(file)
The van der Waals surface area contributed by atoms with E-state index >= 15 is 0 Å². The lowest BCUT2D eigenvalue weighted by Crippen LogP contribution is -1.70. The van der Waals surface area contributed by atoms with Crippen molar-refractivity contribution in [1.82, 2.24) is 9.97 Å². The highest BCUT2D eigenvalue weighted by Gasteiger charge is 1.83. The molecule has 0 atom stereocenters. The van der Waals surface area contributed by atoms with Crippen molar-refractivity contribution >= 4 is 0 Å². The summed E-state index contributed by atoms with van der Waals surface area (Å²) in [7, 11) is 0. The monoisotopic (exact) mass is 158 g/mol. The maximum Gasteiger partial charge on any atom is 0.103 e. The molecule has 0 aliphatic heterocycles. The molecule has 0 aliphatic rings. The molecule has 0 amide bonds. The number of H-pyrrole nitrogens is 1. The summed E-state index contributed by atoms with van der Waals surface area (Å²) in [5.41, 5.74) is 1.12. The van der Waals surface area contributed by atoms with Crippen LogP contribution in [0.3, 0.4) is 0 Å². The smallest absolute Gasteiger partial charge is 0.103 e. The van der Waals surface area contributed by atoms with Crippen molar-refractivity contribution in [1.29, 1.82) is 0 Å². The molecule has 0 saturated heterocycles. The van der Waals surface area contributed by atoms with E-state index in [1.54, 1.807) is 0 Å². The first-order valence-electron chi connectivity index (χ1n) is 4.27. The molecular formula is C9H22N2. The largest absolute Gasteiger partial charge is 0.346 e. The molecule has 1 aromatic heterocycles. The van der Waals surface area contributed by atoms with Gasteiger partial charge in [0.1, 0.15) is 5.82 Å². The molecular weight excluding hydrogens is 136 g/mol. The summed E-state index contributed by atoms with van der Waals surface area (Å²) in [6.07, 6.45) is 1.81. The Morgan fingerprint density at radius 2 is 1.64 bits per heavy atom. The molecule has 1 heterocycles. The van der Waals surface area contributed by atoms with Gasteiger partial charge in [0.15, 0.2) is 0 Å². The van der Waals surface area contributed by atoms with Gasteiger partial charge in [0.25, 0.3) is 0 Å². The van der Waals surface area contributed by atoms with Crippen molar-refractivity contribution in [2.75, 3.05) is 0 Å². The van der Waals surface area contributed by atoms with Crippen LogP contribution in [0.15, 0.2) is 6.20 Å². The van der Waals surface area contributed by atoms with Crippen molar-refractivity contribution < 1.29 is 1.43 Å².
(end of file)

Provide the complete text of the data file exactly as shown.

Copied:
The van der Waals surface area contributed by atoms with E-state index >= 15 is 0 Å². The lowest BCUT2D eigenvalue weighted by Crippen LogP contribution is -1.70. The van der Waals surface area contributed by atoms with Crippen molar-refractivity contribution in [1.82, 2.24) is 9.97 Å². The highest BCUT2D eigenvalue weighted by Gasteiger charge is 1.83. The molecule has 0 atom stereocenters. The van der Waals surface area contributed by atoms with Crippen molar-refractivity contribution >= 4 is 0 Å². The summed E-state index contributed by atoms with van der Waals surface area (Å²) in [7, 11) is 0. The monoisotopic (exact) mass is 158 g/mol. The maximum Gasteiger partial charge on any atom is 0.103 e. The molecule has 0 aliphatic heterocycles. The molecule has 0 aliphatic rings. The molecule has 0 amide bonds. The number of H-pyrrole nitrogens is 1. The summed E-state index contributed by atoms with van der Waals surface area (Å²) in [5.41, 5.74) is 1.12. The van der Waals surface area contributed by atoms with Crippen LogP contribution in [0.3, 0.4) is 0 Å². The smallest absolute Gasteiger partial charge is 0.103 e. The van der Waals surface area contributed by atoms with Crippen molar-refractivity contribution in [1.29, 1.82) is 0 Å². The molecule has 0 saturated heterocycles. The van der Waals surface area contributed by atoms with E-state index in [1.54, 1.807) is 0 Å². The first-order valence-electron chi connectivity index (χ1n) is 4.27. The molecular formula is C9H22N2. The largest absolute Gasteiger partial charge is 0.346 e. The molecule has 1 aromatic heterocycles. The van der Waals surface area contributed by atoms with Gasteiger partial charge in [0.1, 0.15) is 5.82 Å². The molecular weight excluding hydrogens is 136 g/mol. The summed E-state index contributed by atoms with van der Waals surface area (Å²) in [6.07, 6.45) is 1.81. The Morgan fingerprint density at radius 2 is 1.64 bits per heavy atom. The molecule has 1 heterocycles. The van der Waals surface area contributed by atoms with Gasteiger partial charge in [0.15, 0.2) is 0 Å². The van der Waals surface area contributed by atoms with Gasteiger partial charge in [0.25, 0.3) is 0 Å². The van der Waals surface area contributed by atoms with Crippen molar-refractivity contribution in [2.75, 3.05) is 0 Å². The van der Waals surface area contributed by atoms with Crippen LogP contribution in [0.15, 0.2) is 6.20 Å². The van der Waals surface area contributed by atoms with Crippen molar-refractivity contribution < 1.29 is 1.43 Å².